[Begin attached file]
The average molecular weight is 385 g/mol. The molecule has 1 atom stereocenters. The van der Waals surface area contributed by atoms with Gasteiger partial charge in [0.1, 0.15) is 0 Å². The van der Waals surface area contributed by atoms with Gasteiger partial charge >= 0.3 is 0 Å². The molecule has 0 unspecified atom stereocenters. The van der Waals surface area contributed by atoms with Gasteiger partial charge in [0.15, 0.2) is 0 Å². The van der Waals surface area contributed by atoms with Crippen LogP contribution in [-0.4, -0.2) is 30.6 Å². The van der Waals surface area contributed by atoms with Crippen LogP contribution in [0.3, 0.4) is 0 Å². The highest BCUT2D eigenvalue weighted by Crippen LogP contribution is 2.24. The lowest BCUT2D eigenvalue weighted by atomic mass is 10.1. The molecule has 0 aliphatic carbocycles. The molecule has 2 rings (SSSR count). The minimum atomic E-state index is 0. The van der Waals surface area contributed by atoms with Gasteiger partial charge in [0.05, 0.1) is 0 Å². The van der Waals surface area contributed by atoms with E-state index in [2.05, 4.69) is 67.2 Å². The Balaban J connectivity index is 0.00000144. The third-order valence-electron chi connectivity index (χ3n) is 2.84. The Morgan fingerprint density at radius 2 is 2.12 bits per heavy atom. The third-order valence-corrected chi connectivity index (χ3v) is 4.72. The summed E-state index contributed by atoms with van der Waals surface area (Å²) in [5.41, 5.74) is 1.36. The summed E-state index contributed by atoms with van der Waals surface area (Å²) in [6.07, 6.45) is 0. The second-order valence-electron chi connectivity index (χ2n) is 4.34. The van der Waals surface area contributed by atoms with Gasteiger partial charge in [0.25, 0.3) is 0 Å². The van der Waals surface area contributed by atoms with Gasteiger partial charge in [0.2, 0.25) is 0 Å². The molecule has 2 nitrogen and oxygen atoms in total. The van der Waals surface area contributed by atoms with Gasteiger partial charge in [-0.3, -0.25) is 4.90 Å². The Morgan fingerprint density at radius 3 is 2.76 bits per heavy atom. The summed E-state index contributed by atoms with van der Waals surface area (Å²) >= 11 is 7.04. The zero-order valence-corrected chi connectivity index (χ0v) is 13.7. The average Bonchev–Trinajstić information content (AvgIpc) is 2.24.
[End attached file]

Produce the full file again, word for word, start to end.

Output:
The average molecular weight is 385 g/mol. The molecule has 1 atom stereocenters. The van der Waals surface area contributed by atoms with Gasteiger partial charge in [0.1, 0.15) is 0 Å². The van der Waals surface area contributed by atoms with Gasteiger partial charge >= 0.3 is 0 Å². The molecule has 0 unspecified atom stereocenters. The van der Waals surface area contributed by atoms with Gasteiger partial charge in [0.15, 0.2) is 0 Å². The van der Waals surface area contributed by atoms with Crippen LogP contribution in [-0.4, -0.2) is 30.6 Å². The van der Waals surface area contributed by atoms with Crippen LogP contribution in [0.3, 0.4) is 0 Å². The highest BCUT2D eigenvalue weighted by Crippen LogP contribution is 2.24. The lowest BCUT2D eigenvalue weighted by atomic mass is 10.1. The molecule has 0 aliphatic carbocycles. The molecule has 2 rings (SSSR count). The minimum atomic E-state index is 0. The van der Waals surface area contributed by atoms with Gasteiger partial charge in [0.05, 0.1) is 0 Å². The van der Waals surface area contributed by atoms with E-state index in [2.05, 4.69) is 67.2 Å². The Balaban J connectivity index is 0.00000144. The third-order valence-electron chi connectivity index (χ3n) is 2.84. The Morgan fingerprint density at radius 2 is 2.12 bits per heavy atom. The third-order valence-corrected chi connectivity index (χ3v) is 4.72. The summed E-state index contributed by atoms with van der Waals surface area (Å²) in [5.41, 5.74) is 1.36. The summed E-state index contributed by atoms with van der Waals surface area (Å²) in [6.07, 6.45) is 0. The second-order valence-electron chi connectivity index (χ2n) is 4.34. The van der Waals surface area contributed by atoms with Gasteiger partial charge in [0.25, 0.3) is 0 Å². The van der Waals surface area contributed by atoms with Gasteiger partial charge in [0.2, 0.25) is 0 Å². The molecule has 2 nitrogen and oxygen atoms in total. The van der Waals surface area contributed by atoms with Gasteiger partial charge in [-0.3, -0.25) is 4.90 Å². The Morgan fingerprint density at radius 3 is 2.76 bits per heavy atom. The summed E-state index contributed by atoms with van der Waals surface area (Å²) >= 11 is 7.04. The zero-order valence-corrected chi connectivity index (χ0v) is 13.7. The average Bonchev–Trinajstić information content (AvgIpc) is 2.24.